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January 11, 2017

SF homes earned more than stock in Google, Apple, Facebook

Last week the real estate group Paragon released a report on San Francisco’s housing fortunes over the past five years.

And Paragon data honcho Patrick Carlisle says that 20 percent down payment on a home in the city yielded better return between 2011 and 2016 than stock in Google, Facebook, and Apple.

For context, Facebook stock rose 205 percent in that period, from $38/share after its May 2012 IPO to $116 a pop at the end of 2016. Google/Alphabet shares went from $312/share to nearly $783, an increase of 150 percent over the same period. And Apple jumped 93 percent, from $60 to nearly $116.

(Note that Paragon’s figures vary from Nasdaq’s for these stocks, although not to any degree that turns out to matter.)

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But the purchase of a home in San Francisco appreciated 339 percent in the same period, according to Paragon. A down payment of $150,000 in 2011 would be worth $658,500 today.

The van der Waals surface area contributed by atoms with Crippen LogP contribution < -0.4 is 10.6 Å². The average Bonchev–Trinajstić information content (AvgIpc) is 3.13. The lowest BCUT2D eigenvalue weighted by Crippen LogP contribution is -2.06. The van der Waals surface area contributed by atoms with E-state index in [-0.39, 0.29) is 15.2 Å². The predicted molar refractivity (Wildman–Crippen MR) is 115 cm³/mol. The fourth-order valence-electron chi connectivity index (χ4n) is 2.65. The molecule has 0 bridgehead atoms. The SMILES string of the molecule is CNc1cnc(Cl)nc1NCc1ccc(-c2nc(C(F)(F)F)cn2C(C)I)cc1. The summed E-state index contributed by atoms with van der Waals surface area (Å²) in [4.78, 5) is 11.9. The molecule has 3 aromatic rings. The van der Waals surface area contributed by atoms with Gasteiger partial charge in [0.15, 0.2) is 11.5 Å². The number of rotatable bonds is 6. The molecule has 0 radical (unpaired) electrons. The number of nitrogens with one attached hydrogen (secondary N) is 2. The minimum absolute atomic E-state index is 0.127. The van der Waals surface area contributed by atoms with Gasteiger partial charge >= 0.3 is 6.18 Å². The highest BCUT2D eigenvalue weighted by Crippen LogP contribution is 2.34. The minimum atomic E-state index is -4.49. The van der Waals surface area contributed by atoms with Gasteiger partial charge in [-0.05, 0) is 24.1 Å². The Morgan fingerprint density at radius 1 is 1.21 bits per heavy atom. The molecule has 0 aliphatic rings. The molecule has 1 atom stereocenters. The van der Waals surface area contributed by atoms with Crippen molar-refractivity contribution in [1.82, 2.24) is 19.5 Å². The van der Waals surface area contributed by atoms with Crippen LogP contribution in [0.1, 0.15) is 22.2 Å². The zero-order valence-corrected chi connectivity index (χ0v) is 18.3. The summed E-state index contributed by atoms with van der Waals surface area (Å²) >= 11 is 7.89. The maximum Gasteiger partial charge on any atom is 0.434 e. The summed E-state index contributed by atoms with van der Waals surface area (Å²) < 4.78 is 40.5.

Is it true? Well, the median sale price in the city at the end of 2011/beginning of 2012 was about $665,000. These days, depending on who you ask, it’s around $1.1-$1.3 million.

Obviously, that’s not quite as explosive as you might expect based on those Google and Facebook comparisons—an increase of 80 to 90 percent.

 Asif Islam/Shutterstock

But that’s because we’re comparing two different things here: Carlisle looked at how much a buyer would have put down on a home in 2011, then crunched how much the home would sell for now minus monthly payments in the meantime and expenses of the new sale.

Either way, the number is pretty dramatic.

This accounts for the other big takeaway from the Paragon report: The company now prices the average “fixer-upper” in the city at about $920,000

Since the city isn’t building new single-family homes anymore, and since buyers tend to favor single family homes, demand even on battered properties can’t help but rise.

 Nick Fox/Shutterstock

Right now, that sum buys a three-bedroom house in Crocker Amazon, the Outer Mission, Ingleside, Bernal Heights, and the Outer Richmond.

(One house apiece in those neighborhoods.)

Note, of course, that the five year period examined here was one of remarkable, unprecedented, downright terrifying growth in the value and price of a home in the city that we’re still feeling now.

But even with all of the (well founded) talk of a slowdown in the market throughout 2016, home prices overall still finished the year up.

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